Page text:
(Hebrew) 1. "Going Up;"
2. Refers specifically to immigration to Israel or the holy land, a term in use since the
dispersion of the Jews or before, and referred to in the book of Ezra 1 .
3. One of several waves of immigration (Aliyot
) in modern Zionist history.
About 400,000 Jews in all (after accounting for emigrants) immigrated to Israel in the five
pre-state Aliyot and
In the first three years of its existence, Israel took in over 500,000 new immigrants.
These included displaced persons (DPs) who had survived the Nazi Holocaust and were concentrated in camps in Europe,
awaiting permission to immigrate during the mandate period, about 49,000 Yemenite Jews (most of the Jewish population of
Yemen) brought over in operation magic carpet and 114,000 Iraqi Jews who fled Iraq in Operation Ezra and Nehemia. The
total number of immigrants in those three years was nearly as great as the Jewish population of Israel. Israel was still
fighting a war in 1948, and had no money to house these immigrants and no employment opportunities. Immigrants lived in
tents and afterwards for many years were housed in Ma'abarot
- transit camps with poor housing, sanitation and other facilities. To finance the immigration, the government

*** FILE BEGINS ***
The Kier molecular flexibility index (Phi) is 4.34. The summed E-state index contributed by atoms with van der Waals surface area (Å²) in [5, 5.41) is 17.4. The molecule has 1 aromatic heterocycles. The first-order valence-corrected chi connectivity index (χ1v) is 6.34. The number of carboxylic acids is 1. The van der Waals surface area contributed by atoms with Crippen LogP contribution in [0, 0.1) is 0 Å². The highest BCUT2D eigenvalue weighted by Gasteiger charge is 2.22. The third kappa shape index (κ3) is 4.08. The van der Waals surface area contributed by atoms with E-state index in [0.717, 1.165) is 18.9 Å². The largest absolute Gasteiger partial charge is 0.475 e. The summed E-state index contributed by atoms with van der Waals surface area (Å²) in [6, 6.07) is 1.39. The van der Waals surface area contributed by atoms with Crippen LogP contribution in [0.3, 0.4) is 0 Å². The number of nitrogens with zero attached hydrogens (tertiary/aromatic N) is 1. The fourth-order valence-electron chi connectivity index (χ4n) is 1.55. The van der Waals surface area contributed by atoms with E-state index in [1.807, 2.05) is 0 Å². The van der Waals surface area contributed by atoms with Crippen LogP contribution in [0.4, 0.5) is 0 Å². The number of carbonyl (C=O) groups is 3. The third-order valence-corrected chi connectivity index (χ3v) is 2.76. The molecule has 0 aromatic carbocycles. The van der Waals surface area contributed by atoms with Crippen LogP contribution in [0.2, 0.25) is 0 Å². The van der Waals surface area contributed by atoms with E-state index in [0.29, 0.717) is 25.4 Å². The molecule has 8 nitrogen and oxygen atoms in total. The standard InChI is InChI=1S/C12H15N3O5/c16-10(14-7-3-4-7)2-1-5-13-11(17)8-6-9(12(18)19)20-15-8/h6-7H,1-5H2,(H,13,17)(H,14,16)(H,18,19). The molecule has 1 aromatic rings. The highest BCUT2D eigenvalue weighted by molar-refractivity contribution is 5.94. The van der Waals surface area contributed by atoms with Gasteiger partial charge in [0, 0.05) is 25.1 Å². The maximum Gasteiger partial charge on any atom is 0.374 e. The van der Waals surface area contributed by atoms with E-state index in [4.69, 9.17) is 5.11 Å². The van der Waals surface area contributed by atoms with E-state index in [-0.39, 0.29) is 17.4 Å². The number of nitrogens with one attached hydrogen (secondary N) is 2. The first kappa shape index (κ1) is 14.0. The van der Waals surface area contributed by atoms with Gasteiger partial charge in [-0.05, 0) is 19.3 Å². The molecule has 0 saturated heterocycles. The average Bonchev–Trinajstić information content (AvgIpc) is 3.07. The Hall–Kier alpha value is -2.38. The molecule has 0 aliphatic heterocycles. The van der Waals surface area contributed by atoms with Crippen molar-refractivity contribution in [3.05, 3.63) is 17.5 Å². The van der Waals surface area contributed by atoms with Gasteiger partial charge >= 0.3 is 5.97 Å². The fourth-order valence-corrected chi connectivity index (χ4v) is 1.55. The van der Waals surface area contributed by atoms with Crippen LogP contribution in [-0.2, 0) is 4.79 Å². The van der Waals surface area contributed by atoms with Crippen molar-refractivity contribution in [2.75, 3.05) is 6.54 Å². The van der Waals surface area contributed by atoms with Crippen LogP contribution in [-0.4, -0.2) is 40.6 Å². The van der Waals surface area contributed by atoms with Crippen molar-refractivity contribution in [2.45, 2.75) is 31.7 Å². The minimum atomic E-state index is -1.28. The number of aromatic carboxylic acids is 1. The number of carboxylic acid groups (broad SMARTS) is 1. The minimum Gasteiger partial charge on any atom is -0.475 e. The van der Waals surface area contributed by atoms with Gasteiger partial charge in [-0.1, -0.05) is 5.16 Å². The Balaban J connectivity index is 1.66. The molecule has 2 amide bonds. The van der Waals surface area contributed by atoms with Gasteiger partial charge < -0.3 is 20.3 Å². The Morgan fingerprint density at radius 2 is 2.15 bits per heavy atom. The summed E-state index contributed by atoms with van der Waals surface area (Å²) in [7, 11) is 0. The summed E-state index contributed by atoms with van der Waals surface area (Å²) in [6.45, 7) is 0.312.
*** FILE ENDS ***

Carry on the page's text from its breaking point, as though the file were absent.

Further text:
instituted a draconic rationing system, the tzena, supervised by finance minister Dov Yosef, the same man who had
organized the rationing system in Jerusalem during the War of Independence. Immigrants from Arab countries, who had no
relatives in Israel and nobody from their countries in high government positions, suffered most. The poverty and
hardship of this period left bitter memories for many, but the Aliyot
secured Israel as a viable state with a reasonable population size, and helped to generate the highest economic growth
rate in the world for well over a decade.
More recent mass immigrations included the Jews of Ethiopia and Russian Jews. About 14,000
Ethiopian Jews were brought to Israel in the Operation Solomon air-lift in 1991, while others trekked through Africa to
reach transit points. A small trickle of Soviet Jews had been allowed into Israel over the years. The collapse of
communism in the USSR brought a mass immigration - about 100,000 Jews came to Israel from the countries of the former
Soviet Union each year for a decade. This immigration has slowed to a trickle because the remaining Jews in those
countries are not interested in immigration, and because of the worsening security situation in Israel since 2000.
Other immigrations - Israel took in about 30,000 Persian Jews after the collapse of the
regime of the Shah, as well as large proportions of the Egyptian and Moroccan Jewish communities, Kurdish and Turkish
Jews, Indian Jews and Jews from every country in Europe and the American continent, South Africa and Australia. Small
numbers of refugees from Vietnam and Bosnia were also given refuge and homes in Israel, and there are plans to accept
Sudanese Muslim refugees as well.
Synonyms and alternate spellings:
immigration to Israel, Aliyah